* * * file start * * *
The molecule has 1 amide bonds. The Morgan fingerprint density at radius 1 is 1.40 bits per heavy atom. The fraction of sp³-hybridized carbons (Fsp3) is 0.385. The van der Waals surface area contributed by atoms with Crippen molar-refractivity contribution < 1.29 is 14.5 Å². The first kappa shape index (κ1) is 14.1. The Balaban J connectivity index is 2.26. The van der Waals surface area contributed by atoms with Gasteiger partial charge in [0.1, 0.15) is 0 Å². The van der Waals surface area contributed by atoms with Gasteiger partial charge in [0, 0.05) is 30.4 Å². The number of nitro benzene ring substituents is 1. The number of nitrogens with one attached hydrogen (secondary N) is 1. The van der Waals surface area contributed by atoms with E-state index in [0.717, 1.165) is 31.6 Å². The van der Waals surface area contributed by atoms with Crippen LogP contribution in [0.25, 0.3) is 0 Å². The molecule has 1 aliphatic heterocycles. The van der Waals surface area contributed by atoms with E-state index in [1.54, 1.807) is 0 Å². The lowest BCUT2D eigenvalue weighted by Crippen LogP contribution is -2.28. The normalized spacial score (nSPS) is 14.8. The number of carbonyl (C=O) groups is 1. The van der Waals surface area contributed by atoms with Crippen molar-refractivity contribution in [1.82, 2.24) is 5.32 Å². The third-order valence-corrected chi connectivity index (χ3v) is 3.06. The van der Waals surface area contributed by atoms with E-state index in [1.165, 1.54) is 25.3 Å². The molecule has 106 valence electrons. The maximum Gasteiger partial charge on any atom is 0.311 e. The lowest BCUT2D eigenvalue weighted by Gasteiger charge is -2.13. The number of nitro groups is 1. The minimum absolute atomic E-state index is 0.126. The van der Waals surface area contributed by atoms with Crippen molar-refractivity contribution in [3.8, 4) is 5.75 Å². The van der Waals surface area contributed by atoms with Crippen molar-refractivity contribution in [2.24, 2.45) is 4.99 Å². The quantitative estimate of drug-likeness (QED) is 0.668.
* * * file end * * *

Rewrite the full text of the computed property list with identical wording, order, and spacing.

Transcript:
The molecule has 1 amide bonds. The Morgan fingerprint density at radius 1 is 1.40 bits per heavy atom. The fraction of sp³-hybridized carbons (Fsp3) is 0.385. The van der Waals surface area contributed by atoms with Crippen molar-refractivity contribution < 1.29 is 14.5 Å². The first kappa shape index (κ1) is 14.1. The Balaban J connectivity index is 2.26. The van der Waals surface area contributed by atoms with Gasteiger partial charge in [0.1, 0.15) is 0 Å². The van der Waals surface area contributed by atoms with Gasteiger partial charge in [0, 0.05) is 30.4 Å². The number of nitro benzene ring substituents is 1. The number of nitrogens with one attached hydrogen (secondary N) is 1. The van der Waals surface area contributed by atoms with E-state index in [0.717, 1.165) is 31.6 Å². The van der Waals surface area contributed by atoms with Crippen LogP contribution in [0.25, 0.3) is 0 Å². The molecule has 1 aliphatic heterocycles. The van der Waals surface area contributed by atoms with E-state index in [1.54, 1.807) is 0 Å². The lowest BCUT2D eigenvalue weighted by Crippen LogP contribution is -2.28. The normalized spacial score (nSPS) is 14.8. The number of carbonyl (C=O) groups is 1. The van der Waals surface area contributed by atoms with Crippen molar-refractivity contribution in [1.82, 2.24) is 5.32 Å². The third-order valence-corrected chi connectivity index (χ3v) is 3.06. The van der Waals surface area contributed by atoms with E-state index in [1.165, 1.54) is 25.3 Å². The molecule has 106 valence electrons. The maximum Gasteiger partial charge on any atom is 0.311 e. The lowest BCUT2D eigenvalue weighted by Gasteiger charge is -2.13. The number of nitro groups is 1. The minimum absolute atomic E-state index is 0.126. The van der Waals surface area contributed by atoms with Crippen molar-refractivity contribution in [3.8, 4) is 5.75 Å². The van der Waals surface area contributed by atoms with Crippen molar-refractivity contribution in [2.24, 2.45) is 4.99 Å². The quantitative estimate of drug-likeness (QED) is 0.668.